There are two very different stages in the life cycle of any software product. The first one is when you're just getting the product off the ground. The features and UI change regularly and it doesn't bother anyone because no one is used to the software working any one way. As long as you're improving things, you're doing a good job.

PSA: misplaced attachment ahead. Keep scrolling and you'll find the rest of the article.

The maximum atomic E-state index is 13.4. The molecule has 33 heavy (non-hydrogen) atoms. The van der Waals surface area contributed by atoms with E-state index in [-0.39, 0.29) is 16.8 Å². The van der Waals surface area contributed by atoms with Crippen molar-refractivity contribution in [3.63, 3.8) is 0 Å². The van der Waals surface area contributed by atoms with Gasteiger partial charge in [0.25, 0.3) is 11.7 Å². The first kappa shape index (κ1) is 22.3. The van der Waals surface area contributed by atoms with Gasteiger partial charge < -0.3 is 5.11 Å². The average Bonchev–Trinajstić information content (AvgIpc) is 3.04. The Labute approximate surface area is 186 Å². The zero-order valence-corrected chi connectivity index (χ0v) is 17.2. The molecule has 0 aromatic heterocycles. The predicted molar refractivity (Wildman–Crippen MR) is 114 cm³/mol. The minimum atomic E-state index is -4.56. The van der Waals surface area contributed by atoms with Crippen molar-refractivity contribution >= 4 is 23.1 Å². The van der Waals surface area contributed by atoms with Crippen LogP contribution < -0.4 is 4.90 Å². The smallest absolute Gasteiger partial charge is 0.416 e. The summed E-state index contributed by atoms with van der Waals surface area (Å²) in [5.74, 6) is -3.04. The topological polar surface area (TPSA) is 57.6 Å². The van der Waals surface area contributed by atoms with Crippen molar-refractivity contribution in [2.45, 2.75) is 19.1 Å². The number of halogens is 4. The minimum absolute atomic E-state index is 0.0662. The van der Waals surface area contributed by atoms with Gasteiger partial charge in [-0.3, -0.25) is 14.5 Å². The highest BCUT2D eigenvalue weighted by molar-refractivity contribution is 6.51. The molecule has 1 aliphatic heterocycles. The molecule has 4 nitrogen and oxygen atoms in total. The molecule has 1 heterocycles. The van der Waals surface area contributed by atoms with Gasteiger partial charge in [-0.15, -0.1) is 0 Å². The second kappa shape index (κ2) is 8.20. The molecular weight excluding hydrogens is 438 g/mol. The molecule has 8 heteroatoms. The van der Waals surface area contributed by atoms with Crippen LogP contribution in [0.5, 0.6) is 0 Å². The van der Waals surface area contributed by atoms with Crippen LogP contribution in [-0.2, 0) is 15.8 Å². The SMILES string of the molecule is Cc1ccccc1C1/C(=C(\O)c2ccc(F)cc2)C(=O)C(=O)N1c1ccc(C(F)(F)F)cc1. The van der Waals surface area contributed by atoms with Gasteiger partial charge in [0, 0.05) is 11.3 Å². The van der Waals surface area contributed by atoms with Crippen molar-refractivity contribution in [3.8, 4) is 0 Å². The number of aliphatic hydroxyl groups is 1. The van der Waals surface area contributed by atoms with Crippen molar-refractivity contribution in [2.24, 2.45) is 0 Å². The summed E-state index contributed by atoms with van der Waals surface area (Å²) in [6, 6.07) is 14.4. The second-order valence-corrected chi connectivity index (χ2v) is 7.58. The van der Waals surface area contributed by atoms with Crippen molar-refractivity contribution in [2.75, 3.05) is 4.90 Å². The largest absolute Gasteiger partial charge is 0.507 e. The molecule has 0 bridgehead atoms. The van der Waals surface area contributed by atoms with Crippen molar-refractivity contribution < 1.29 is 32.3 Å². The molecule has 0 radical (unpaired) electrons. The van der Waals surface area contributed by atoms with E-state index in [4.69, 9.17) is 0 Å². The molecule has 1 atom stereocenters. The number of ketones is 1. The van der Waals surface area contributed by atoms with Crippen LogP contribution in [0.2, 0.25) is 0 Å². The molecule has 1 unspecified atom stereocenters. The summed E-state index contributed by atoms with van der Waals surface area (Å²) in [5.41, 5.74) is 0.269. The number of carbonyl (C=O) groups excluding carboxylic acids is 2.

As soon as you build up a respectable user base, that all changes. Once your users rely on your software to perform a task, it's important to make sure that you don't disrupt that. Adding new features is great, but it's always better to keep existing customers than to attract new ones (or it should be anyway).